HIV-1, the predominant cause of AIDS in humans, is unable to replicate in most non-human species. Therefore, the most practical animal model of AIDS consists of infection of rhesus macaques with SIVMAC or chimeras derived from SIVMAC that express the HIV-1 envelopes (SHIV). However, both of these models have specific limitations. In the case of SHIV, most chimeras developed to date use the CXCR4 co-receptor (X4-tropic) in contrast to most primary HIV-1 isolates that use the CCR5 co-receptor (R5-tropic). The search for R5-tropic SHIVs that replicate and cause disease in animals consistently has been much sought after goal. In this proposal we aim to use a novel approach towards the generation of such SHIVs. Based on our experience in manipulating viral sequences we have optimized a semi-automated procedure that will allow the generation and screening by infectivity of a large number of R5-SHIVs. Furthermore, we will use Env-coding sequences from viruses that have recently been identified as being transmitted and establishing infection in human hosts, the precise target of potential interventions. We will test the ability of our SHIVs to replicate in vitro. Replication competent viruses will be mixed and cocktails of viruses will be used to inoculate animals and allow in vivo selection of viruses with the highest replicative capacity. Ultimately, we will generate SHIVs that closely resemble HIV-1 strains that circulate in humans and replicate efficiently in an animal model. If successful, these studies should revolutionize the preclinical exploration and development of AIDS therapeutics and vaccines.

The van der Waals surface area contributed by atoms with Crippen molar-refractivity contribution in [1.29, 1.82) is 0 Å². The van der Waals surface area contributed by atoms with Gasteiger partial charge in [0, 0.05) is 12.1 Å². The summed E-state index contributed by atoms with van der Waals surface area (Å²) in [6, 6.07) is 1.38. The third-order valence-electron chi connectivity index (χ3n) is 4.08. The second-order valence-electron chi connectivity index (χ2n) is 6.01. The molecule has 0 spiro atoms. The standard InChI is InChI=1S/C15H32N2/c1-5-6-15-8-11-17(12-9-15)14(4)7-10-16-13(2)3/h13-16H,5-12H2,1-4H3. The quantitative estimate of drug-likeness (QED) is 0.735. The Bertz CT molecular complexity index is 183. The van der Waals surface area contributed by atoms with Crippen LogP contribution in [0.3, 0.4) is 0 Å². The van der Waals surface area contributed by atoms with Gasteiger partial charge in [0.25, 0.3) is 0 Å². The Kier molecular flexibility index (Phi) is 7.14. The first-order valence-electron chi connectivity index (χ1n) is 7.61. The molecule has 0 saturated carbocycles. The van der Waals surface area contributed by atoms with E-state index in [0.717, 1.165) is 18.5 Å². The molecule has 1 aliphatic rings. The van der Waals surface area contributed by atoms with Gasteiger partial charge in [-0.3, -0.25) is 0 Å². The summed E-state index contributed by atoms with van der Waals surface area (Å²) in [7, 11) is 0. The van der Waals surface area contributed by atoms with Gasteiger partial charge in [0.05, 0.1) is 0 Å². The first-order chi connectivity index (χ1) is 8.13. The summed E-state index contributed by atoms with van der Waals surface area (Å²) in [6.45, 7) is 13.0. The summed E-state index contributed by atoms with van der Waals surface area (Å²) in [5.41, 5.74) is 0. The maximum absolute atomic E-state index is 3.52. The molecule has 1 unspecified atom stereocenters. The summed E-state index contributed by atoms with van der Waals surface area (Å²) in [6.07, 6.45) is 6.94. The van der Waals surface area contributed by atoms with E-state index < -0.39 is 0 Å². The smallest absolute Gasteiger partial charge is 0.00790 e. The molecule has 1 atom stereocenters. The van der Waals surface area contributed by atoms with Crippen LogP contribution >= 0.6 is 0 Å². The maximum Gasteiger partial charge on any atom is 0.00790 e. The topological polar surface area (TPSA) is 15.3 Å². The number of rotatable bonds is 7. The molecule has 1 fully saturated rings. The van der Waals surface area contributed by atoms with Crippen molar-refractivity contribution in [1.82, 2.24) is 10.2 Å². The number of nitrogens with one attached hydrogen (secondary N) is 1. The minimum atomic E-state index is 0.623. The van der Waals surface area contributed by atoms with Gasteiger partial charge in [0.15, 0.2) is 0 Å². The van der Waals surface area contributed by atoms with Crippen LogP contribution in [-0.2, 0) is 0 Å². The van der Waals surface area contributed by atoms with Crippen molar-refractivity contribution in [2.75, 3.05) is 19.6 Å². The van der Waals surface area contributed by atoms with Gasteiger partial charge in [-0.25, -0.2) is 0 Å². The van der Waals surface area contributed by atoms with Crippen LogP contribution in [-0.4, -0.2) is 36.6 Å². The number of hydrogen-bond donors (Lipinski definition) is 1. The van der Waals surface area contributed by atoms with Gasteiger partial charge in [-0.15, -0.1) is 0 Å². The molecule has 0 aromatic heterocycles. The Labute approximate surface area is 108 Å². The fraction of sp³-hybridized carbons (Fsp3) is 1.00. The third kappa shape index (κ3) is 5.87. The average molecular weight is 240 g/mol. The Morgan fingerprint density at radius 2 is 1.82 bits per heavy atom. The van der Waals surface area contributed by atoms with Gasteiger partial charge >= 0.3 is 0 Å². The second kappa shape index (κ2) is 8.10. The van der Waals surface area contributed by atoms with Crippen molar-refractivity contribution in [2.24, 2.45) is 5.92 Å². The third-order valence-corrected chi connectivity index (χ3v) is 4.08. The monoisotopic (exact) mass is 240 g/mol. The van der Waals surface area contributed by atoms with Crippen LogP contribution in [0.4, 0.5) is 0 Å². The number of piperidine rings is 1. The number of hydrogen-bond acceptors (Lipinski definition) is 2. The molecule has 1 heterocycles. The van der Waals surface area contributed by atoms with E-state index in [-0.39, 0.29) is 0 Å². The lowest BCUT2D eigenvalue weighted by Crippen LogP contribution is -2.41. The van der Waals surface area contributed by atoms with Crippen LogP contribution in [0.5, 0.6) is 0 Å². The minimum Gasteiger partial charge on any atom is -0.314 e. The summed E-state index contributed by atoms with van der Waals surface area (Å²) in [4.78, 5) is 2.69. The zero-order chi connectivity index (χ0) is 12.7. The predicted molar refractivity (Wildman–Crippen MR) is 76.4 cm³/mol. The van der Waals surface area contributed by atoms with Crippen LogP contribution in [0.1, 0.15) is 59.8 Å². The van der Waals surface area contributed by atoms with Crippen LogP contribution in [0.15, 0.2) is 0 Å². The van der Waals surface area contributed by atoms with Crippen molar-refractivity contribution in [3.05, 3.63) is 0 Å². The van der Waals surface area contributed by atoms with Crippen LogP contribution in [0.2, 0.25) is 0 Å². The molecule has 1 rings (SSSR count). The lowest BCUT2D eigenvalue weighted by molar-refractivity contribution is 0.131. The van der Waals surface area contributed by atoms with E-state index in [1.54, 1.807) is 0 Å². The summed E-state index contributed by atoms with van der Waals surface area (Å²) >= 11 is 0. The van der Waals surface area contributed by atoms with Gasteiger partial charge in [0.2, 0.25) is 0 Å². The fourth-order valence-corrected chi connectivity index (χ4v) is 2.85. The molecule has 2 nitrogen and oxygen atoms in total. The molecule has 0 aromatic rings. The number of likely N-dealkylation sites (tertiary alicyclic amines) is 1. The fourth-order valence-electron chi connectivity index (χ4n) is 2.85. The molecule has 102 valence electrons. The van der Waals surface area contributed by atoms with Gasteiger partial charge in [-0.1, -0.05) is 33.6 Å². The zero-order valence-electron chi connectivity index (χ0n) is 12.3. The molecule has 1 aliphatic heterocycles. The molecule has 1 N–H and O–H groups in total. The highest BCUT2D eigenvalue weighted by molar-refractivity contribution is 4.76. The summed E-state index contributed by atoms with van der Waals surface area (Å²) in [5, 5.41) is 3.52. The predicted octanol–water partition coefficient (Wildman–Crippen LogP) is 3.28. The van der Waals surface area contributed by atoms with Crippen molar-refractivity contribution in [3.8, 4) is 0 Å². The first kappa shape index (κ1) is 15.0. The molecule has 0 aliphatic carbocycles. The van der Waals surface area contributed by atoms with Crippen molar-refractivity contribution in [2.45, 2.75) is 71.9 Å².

HIV-1, the predominant cause of AIDS in humans, is unable to replicate in most nonhuman primate species and current animal models are limited. We propose to develop novel chimeric viruses based on SIVMAC that express the HIV-1 proteins that closely resemble HIV-1 strains circulating in humans and to test their utility as an HIV-1 infection model in monkeys. If successful, this proposal will lead to improved animal models for HIV-1 infection and will considerably facilitate the development and testing of drug and vaccine interventions.
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